What is the Difference Between Analog and Analogue?
When to Use Analog
Analog can be an adjective or a noun.
As an adjective, analog describes something that can be represented using a continuously variable characteristic. In contrast, something that is digital can only be represented in discrete increments, like 1’s an 0’s.
Analog can also be a noun, where it refers to something which is like something else.
Here are some examples,
Archers were the ancient analog to modern day riflemen.
Since they fulfill the same role in the story, The Matrix’s Neo and Star Wars’s Luke Skywalker could be considered archetypical analogs.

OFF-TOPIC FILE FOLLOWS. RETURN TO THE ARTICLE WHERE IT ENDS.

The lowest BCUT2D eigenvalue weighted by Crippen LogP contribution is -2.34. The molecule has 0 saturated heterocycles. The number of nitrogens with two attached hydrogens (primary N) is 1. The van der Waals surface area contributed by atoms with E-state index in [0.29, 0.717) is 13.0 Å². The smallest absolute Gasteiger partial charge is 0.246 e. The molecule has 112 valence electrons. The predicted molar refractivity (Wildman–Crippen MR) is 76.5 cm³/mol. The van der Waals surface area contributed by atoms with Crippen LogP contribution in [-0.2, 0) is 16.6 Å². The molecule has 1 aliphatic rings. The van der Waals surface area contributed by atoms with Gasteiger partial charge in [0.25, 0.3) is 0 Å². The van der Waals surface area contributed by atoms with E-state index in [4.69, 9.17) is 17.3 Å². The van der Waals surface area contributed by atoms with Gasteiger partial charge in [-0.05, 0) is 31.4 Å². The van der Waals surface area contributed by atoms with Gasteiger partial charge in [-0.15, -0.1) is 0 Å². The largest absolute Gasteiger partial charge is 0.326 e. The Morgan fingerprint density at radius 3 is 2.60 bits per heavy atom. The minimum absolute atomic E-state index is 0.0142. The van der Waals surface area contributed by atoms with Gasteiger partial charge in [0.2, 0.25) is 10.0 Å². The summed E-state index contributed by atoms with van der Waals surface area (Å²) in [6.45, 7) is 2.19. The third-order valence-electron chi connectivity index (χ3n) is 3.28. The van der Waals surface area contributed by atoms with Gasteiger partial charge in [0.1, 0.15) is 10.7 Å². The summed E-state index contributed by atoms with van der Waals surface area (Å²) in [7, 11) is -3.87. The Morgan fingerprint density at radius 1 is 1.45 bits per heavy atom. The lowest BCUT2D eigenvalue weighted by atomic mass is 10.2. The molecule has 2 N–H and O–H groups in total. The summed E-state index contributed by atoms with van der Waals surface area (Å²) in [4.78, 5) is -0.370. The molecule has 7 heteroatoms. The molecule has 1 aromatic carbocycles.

When to Use Analogue
Analogue is the traditional spelling of analog. It still predominates in British English, and is also common in American English in the noun sense of the word.
Is it analog or analogue? Analog and analogue are spelling variants of a word that means something which is like something else as a noun, and having continuously variable qualities as an adjective.
Analog is the American spelling. Analogue is the British spelling.